Night of the Ghouls (reviewed by Lisa Marie Bowman)

From the one and only Edward D. Wood, Jr. …. it’s Night of the Ghouls!

Night of the Ghouls begins with Criswell, the “psychic” who also provided the introduction for Wood’s best known film, Plan 9 From Outer Space, sitting up in a coffin and telling us that we’re about to see a film about the dead and the problems of everyday Americans. This is followed by one of Wood’s trademark stock footage montages. Cars crash. Teenagers fight. Drunken bums stare at the camera. It’s a scary world out there!

And it’s about to get scarier. The police have received reports that a deserted old mansion that was previously destroyed by lightning has been rebuilt! Lt. Dan Bradford (Duke Moore) is assigned to investigate the case with the help of cowardly Patrolman Kelton (Paul Marco). Bradford was called away from the opera so he wanders through the entire film in a tuxedo. Apparently, this case is so important that he couldn’t even change clothes before investigating.

Anyway, it turns out that the house has been rebuilt by Dr. Acula (Kenne Duncan), who wears a turban and claims that he can speak to the dead. Acula lives in the house with his silent and scarred assistant, Lobo (Tor Johnson). A typical Dr. Acula seance involves a floating trumpet playing off-key, several skeletons sitting at a table, and a mysterious woman in white. Acula says that the house is full of spirits but it turn out that Acula is juts a guy named Karl and that even the woman in white is just an actress that he hired. ACULA’S A FRUAD!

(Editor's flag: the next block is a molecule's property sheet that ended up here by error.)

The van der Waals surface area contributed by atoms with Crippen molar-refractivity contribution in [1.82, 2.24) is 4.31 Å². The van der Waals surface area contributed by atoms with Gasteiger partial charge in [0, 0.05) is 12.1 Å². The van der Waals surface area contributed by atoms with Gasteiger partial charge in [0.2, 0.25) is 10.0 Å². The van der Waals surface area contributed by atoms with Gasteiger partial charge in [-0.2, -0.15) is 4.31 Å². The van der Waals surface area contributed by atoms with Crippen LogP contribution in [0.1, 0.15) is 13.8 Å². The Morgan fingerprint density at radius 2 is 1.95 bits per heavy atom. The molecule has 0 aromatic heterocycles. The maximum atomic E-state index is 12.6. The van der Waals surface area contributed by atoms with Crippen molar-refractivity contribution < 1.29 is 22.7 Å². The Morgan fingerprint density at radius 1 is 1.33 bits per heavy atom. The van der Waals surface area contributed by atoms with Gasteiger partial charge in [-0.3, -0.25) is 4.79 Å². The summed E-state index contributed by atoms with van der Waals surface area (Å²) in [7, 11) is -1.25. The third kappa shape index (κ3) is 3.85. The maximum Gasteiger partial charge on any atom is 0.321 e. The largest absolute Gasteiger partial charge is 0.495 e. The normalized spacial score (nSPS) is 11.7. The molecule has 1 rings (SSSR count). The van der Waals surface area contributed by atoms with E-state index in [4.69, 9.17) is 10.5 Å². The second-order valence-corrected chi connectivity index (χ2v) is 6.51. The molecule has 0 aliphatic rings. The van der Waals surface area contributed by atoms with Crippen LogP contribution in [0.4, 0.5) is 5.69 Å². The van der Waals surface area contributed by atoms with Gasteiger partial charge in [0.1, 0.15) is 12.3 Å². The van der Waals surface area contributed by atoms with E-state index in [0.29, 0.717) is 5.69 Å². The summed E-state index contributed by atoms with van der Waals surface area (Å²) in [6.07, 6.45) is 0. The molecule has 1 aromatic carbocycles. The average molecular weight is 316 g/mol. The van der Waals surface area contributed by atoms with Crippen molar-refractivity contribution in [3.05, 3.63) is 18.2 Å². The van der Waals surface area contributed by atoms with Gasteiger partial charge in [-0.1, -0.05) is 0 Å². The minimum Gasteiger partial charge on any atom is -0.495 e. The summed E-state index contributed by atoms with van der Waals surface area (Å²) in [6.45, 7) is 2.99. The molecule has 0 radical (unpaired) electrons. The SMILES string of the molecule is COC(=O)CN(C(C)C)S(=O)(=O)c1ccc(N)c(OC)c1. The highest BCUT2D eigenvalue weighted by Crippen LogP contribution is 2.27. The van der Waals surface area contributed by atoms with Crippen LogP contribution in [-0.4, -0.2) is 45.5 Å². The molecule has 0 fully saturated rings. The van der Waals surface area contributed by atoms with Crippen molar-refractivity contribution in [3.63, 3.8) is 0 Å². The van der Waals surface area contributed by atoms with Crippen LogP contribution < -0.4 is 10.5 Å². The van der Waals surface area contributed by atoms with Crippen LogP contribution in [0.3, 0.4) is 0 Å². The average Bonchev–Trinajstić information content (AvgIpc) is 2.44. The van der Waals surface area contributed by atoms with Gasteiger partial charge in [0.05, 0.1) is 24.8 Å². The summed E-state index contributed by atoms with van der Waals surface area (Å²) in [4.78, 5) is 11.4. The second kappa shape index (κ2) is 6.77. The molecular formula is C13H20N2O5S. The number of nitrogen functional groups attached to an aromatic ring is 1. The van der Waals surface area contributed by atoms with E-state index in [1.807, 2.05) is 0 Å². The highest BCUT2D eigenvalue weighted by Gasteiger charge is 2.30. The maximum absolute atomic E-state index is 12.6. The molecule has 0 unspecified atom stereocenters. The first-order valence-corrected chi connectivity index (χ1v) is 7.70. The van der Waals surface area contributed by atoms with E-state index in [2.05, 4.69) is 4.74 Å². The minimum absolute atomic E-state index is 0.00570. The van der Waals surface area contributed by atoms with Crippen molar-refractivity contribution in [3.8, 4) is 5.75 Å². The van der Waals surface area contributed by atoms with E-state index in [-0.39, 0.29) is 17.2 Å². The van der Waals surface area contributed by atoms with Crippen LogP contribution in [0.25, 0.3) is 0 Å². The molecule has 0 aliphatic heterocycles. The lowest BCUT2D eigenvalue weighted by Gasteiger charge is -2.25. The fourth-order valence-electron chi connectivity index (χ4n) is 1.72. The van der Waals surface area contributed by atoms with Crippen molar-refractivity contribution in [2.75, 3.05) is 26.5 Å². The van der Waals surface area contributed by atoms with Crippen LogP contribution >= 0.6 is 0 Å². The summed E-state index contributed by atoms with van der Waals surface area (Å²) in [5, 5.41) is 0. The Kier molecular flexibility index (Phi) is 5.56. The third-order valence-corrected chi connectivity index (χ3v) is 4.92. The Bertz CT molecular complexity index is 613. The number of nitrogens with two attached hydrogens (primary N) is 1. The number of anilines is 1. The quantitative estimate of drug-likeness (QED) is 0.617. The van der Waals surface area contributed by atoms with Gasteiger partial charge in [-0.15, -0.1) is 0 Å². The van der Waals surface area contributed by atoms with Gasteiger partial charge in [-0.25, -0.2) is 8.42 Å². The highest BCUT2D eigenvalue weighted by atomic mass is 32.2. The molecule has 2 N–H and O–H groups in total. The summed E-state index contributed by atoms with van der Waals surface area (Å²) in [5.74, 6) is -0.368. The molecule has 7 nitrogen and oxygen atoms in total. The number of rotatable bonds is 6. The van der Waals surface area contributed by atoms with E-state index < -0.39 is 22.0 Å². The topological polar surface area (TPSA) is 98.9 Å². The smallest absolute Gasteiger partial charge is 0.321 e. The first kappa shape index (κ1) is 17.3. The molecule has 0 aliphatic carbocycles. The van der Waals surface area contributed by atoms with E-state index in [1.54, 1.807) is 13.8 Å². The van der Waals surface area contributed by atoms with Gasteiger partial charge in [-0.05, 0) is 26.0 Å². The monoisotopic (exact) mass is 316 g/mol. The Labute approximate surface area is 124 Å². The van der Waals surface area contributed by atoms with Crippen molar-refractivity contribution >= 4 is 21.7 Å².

Well, fraud or not, it turns out that Acula is right about one thing. There are actual ghosts in the house and it turns out that they’re not happy about the house’s new inhabitant!

Night of the Ghouls was filmed in 1959 but it went largely unreleased, largely because Wood didn’t have the money to pay off the lab fees. The film was erroneously thought to be lost until 1984, seven years after Wood’s passing. That was when a fan named Wade Williams discovered that a copy of the film was still being held by the post-production house. Williams paid the overdue lab fees and the film was finally released.

Night of the Ghouls is a typical Ed Wood film, which is to say that it’s in black-and-white, it’s extremely low budget, and it’s a lot of fun even though it’s not very good. The film’s plot has a make-it-up-as-you-go feel to it and, with a running time of only 70 minutes, it’s over before you can get too bored. While the cast may be largely inept, they’re also rather enthusiastic and it’s hard not to enjoy watching them try their best to sell Wood’s uniquely overbaked dialogue. The film also features not one but two appearances from Ed Wood himself! Not only is his picture hanging on the wall of the police station but Wood himself appears as a female ghoul.

Finally, fans of Ed Wood will also be happy to know that Night of the Ghouls contains references to both Bride of the Monster and Plan 9 From Outer Space, establishing that the Ed Wood cinematic universe existed long before Marvel made their first movie.

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